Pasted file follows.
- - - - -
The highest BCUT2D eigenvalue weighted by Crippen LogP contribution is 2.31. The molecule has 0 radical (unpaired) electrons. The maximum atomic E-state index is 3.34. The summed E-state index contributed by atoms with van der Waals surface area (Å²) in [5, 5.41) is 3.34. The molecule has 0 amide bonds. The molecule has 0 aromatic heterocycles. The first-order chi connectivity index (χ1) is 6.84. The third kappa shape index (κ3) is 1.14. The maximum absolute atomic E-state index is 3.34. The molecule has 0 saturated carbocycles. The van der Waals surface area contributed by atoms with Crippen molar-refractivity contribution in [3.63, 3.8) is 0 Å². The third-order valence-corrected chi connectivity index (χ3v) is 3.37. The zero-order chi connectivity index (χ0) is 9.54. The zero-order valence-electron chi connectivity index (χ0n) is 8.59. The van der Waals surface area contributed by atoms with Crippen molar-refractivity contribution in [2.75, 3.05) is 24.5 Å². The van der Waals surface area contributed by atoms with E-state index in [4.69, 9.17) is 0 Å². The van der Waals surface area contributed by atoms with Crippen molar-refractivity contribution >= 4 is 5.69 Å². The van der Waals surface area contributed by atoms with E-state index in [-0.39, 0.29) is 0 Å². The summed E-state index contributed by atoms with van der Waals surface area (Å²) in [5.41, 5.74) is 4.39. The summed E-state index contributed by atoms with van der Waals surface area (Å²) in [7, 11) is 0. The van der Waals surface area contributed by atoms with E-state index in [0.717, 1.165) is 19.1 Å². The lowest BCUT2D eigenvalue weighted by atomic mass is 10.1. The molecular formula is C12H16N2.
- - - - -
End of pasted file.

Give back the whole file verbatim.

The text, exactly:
The highest BCUT2D eigenvalue weighted by Crippen LogP contribution is 2.31. The molecule has 0 radical (unpaired) electrons. The maximum atomic E-state index is 3.34. The summed E-state index contributed by atoms with van der Waals surface area (Å²) in [5, 5.41) is 3.34. The molecule has 0 amide bonds. The molecule has 0 aromatic heterocycles. The first-order chi connectivity index (χ1) is 6.84. The third kappa shape index (κ3) is 1.14. The maximum absolute atomic E-state index is 3.34. The molecule has 0 saturated carbocycles. The van der Waals surface area contributed by atoms with Crippen molar-refractivity contribution in [3.63, 3.8) is 0 Å². The third-order valence-corrected chi connectivity index (χ3v) is 3.37. The zero-order chi connectivity index (χ0) is 9.54. The zero-order valence-electron chi connectivity index (χ0n) is 8.59. The van der Waals surface area contributed by atoms with Crippen molar-refractivity contribution in [2.75, 3.05) is 24.5 Å². The van der Waals surface area contributed by atoms with E-state index in [4.69, 9.17) is 0 Å². The van der Waals surface area contributed by atoms with Crippen molar-refractivity contribution >= 4 is 5.69 Å². The van der Waals surface area contributed by atoms with E-state index in [-0.39, 0.29) is 0 Å². The summed E-state index contributed by atoms with van der Waals surface area (Å²) in [5.41, 5.74) is 4.39. The summed E-state index contributed by atoms with van der Waals surface area (Å²) in [7, 11) is 0. The van der Waals surface area contributed by atoms with E-state index in [0.717, 1.165) is 19.1 Å². The lowest BCUT2D eigenvalue weighted by atomic mass is 10.1. The molecular formula is C12H16N2.